In another Mexican city: San Lorenzo Tezonco, old people remember that there was an old, big and beautiful Ahuehuete Tree by a well of healing waters that in 1905 was chopped down by some insensitive authorities, and they say that they saw the tree crying blood when it was cut down.

The resin of the Ahuehuete is used to heal injuries, sores, ulcers, wounds, skin diseases, tooth-ache, and rheumatism, and many other illness.

Well, I hope not have been  very boring with all these stories about the Ahuehuete Tree. There are many more, but I would like to return to the exhibition and tell you that the building where is taking place (Academia de San Carlos) is and old very beatiful one, right in the middle of the city by the Cathedral, and that many many people attended at the opening and that although in Mexico City (They call it México D.F.) same sex Civil Unions are legal, it is not legal in the rest of the country and they said that this same sex Civil Unions aren’t equals to heterosexual marriages, so the Mexicans came to the exhibition as a way of  showing their solidarity to any activity related to educate people in the need of getting Equal Rights for all.

I took some photographs of the people who attended asking them to contribute to the SMILING FACE FILM with their smiles, so I’m going to put all of them as soon as I can, cause now I’m having problems with my computer and I cannot compres the files. They all will be marked as “México D.F.” I warn you: they are going to conquer you!: they are very very beautiful people! Mexicans are adorable and sweet! Spanish Mexican is the loving tongue.

There’s a little lovely story I want to share with you, related to same sex marriage: Two days before the opening of the show I was having diner with a middle aged just married gay couple, and one of them told me that their families supported their marriage and that they wanted them dressed in very good wonderful new suits, made specially for the ocassion, (both of them are those sort of intellectuals that don’t care about their looks) and that after the Civil Union ceremony her mother came by his side smiling and told him: ” I had you, you came out of me, and now I’m very happy because I feel that finally, I can go out: out of you.”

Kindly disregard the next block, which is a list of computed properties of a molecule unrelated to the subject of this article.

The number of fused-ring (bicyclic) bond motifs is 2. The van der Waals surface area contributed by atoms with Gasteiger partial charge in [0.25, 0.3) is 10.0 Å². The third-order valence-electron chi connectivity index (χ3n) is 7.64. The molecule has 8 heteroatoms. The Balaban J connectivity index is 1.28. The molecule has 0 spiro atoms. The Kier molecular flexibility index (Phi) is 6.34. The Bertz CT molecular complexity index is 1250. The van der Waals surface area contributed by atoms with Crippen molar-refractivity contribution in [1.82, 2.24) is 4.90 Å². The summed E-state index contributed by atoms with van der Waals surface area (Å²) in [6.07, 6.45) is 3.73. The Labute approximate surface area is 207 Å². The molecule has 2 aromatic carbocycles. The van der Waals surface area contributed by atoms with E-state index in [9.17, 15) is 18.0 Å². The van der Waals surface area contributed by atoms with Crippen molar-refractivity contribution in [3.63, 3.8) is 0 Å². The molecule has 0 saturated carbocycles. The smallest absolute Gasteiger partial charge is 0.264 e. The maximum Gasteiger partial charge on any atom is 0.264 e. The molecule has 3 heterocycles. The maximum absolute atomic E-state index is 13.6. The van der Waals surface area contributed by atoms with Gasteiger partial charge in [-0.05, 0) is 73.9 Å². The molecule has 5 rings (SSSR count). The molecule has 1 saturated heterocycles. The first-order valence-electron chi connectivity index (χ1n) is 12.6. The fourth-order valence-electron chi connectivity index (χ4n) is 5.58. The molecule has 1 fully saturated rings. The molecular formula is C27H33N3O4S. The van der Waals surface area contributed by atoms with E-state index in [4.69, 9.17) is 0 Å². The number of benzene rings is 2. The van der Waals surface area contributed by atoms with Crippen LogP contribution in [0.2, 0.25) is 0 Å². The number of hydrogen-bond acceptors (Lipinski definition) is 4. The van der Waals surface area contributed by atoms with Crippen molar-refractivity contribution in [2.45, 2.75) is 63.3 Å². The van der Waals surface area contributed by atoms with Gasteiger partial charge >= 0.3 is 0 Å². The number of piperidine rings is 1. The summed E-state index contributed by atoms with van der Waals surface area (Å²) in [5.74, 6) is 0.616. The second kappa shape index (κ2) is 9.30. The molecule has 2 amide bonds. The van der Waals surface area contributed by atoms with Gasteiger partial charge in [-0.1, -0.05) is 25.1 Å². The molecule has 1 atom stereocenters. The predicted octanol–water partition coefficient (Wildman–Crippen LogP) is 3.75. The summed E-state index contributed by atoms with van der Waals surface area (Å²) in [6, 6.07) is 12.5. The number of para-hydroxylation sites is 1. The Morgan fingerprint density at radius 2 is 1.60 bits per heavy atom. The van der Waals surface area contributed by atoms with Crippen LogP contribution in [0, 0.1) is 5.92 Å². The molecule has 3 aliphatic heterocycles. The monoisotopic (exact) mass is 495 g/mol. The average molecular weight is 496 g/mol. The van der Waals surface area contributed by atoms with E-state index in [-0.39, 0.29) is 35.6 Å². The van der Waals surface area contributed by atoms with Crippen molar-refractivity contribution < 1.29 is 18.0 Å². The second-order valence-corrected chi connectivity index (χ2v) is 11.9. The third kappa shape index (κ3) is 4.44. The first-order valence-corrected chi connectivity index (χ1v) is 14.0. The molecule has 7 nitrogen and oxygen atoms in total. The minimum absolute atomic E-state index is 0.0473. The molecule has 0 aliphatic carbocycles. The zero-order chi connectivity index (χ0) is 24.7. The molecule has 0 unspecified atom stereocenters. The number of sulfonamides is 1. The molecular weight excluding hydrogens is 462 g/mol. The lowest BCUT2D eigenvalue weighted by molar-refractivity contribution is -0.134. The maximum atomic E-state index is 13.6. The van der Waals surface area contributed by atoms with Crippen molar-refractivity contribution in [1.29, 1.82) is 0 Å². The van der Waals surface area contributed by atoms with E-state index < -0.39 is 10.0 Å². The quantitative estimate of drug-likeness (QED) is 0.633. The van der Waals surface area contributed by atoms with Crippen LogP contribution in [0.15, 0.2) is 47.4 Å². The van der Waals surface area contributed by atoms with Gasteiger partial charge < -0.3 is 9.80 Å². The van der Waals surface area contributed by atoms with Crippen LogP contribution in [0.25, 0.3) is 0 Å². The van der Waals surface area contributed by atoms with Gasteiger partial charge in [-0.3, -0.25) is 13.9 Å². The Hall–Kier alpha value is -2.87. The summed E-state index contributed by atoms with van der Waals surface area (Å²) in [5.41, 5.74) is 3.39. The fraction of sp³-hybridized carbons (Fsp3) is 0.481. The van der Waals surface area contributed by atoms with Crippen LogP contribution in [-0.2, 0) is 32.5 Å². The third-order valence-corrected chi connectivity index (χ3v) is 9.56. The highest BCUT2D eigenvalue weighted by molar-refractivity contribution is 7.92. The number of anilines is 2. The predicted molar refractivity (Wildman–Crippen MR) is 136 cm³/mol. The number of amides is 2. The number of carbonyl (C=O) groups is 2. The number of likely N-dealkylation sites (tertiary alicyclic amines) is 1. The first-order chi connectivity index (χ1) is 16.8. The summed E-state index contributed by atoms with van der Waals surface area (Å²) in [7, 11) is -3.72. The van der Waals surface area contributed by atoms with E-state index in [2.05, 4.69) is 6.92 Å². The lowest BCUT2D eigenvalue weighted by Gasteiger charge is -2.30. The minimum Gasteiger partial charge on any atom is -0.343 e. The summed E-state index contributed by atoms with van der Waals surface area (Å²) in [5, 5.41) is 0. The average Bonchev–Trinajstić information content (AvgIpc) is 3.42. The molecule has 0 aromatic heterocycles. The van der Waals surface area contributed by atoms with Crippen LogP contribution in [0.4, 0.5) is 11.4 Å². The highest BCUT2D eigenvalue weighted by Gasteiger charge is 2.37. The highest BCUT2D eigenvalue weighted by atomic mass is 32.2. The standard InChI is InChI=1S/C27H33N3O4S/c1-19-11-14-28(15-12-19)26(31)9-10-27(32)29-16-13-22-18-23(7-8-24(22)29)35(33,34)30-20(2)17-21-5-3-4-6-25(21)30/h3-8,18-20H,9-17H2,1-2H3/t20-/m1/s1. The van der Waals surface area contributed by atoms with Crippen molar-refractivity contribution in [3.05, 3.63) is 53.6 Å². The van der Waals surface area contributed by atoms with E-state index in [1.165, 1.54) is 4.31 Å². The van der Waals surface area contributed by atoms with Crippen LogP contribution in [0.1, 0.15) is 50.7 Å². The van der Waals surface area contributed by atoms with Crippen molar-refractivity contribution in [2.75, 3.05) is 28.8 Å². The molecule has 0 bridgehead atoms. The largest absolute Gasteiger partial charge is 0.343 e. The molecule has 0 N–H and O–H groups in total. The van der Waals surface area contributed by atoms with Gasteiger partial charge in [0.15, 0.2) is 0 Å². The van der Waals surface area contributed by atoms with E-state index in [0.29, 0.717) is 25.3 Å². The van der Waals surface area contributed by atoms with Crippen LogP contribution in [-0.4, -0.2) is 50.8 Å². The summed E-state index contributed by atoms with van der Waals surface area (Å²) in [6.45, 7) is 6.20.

I also want to tell you who have made possible this show, cause me, I feel I’ve been the smallesst piece among these other huge and important other pieces of the puzzle:

-Embassy of Spain in México
-UNAM (National Autonomous University of Mexico)
-MUSEO UNIVERSITARIO DEL CHOPO (they all love you there! Gabriela González Reyes, Polo Hernández, Anjélica Aguirre and Alejandro Flores have treated your WISH TREE with lots of love and care)
-Pablo Peinado, the main curator of the whole exhibition and the director and owner of the VISIBLE COLLECTION.
-Academia de San Carlos

The media have covered the event widely. These are some pages I have found:!XTIKaHoGIJ3RjiQG9pYfOA/

Cuentan historias de amor gay
14 Sep 2009 … Después de itinerar por España y América Latina, llega a México la … formada por un haz de luz, detalló el artista Jorge Artajo, …

Well, and that’s all! Uffffff!
May the gay goddess of the Earth bless you dear Yoko
I have found that you are loved in México
A big warm mexican hug

Dear Jorge 
I am so impressed with the Sacred Tree! I love it! 
I am one of those tree hugging hippies. 
So you can imagine how I feel about this Sacred Tree!!! 
I am kissing it and hugging it now, from here…. 
Love, yoko